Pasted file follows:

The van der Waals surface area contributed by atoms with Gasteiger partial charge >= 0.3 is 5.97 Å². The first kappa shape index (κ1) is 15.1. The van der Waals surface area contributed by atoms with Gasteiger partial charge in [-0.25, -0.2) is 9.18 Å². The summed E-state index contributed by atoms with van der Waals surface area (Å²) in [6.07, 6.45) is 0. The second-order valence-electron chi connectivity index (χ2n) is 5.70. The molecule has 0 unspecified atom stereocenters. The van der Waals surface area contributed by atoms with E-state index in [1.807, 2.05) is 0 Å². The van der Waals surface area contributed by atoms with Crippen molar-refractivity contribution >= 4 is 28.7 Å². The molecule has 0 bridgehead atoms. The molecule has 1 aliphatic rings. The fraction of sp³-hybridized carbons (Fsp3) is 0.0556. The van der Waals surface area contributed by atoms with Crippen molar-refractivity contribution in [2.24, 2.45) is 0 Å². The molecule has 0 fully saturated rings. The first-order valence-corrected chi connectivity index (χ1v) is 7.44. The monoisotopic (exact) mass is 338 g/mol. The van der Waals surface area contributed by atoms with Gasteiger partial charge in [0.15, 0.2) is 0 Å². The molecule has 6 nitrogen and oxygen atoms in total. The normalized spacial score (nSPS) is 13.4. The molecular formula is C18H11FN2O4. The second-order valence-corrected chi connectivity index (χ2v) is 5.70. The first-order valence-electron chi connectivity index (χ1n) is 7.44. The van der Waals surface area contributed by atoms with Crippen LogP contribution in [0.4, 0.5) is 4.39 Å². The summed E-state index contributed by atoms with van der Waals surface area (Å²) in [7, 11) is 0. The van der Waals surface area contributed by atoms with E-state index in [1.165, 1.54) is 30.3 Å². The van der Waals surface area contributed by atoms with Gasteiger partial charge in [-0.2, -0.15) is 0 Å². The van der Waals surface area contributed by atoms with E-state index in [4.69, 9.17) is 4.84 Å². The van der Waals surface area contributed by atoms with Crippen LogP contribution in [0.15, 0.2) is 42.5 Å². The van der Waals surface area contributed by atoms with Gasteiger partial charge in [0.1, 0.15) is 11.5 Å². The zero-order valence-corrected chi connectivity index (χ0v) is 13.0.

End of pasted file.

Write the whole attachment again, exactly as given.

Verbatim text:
The van der Waals surface area contributed by atoms with Gasteiger partial charge >= 0.3 is 5.97 Å². The first kappa shape index (κ1) is 15.1. The van der Waals surface area contributed by atoms with Gasteiger partial charge in [-0.25, -0.2) is 9.18 Å². The summed E-state index contributed by atoms with van der Waals surface area (Å²) in [6.07, 6.45) is 0. The second-order valence-electron chi connectivity index (χ2n) is 5.70. The molecule has 0 unspecified atom stereocenters. The van der Waals surface area contributed by atoms with E-state index in [1.807, 2.05) is 0 Å². The van der Waals surface area contributed by atoms with Crippen molar-refractivity contribution >= 4 is 28.7 Å². The molecule has 0 bridgehead atoms. The molecule has 1 aliphatic rings. The fraction of sp³-hybridized carbons (Fsp3) is 0.0556. The van der Waals surface area contributed by atoms with Crippen molar-refractivity contribution in [2.24, 2.45) is 0 Å². The molecule has 0 fully saturated rings. The first-order valence-corrected chi connectivity index (χ1v) is 7.44. The monoisotopic (exact) mass is 338 g/mol. The van der Waals surface area contributed by atoms with Gasteiger partial charge in [0.15, 0.2) is 0 Å². The molecule has 6 nitrogen and oxygen atoms in total. The normalized spacial score (nSPS) is 13.4. The molecular formula is C18H11FN2O4. The second-order valence-corrected chi connectivity index (χ2v) is 5.70. The first-order valence-electron chi connectivity index (χ1n) is 7.44. The van der Waals surface area contributed by atoms with Crippen LogP contribution in [0.4, 0.5) is 4.39 Å². The summed E-state index contributed by atoms with van der Waals surface area (Å²) in [7, 11) is 0. The van der Waals surface area contributed by atoms with E-state index in [1.165, 1.54) is 30.3 Å². The van der Waals surface area contributed by atoms with Gasteiger partial charge in [-0.2, -0.15) is 0 Å². The van der Waals surface area contributed by atoms with E-state index in [4.69, 9.17) is 4.84 Å². The van der Waals surface area contributed by atoms with Crippen LogP contribution in [0.15, 0.2) is 42.5 Å². The van der Waals surface area contributed by atoms with Gasteiger partial charge in [0.1, 0.15) is 11.5 Å². The zero-order valence-corrected chi connectivity index (χ0v) is 13.0.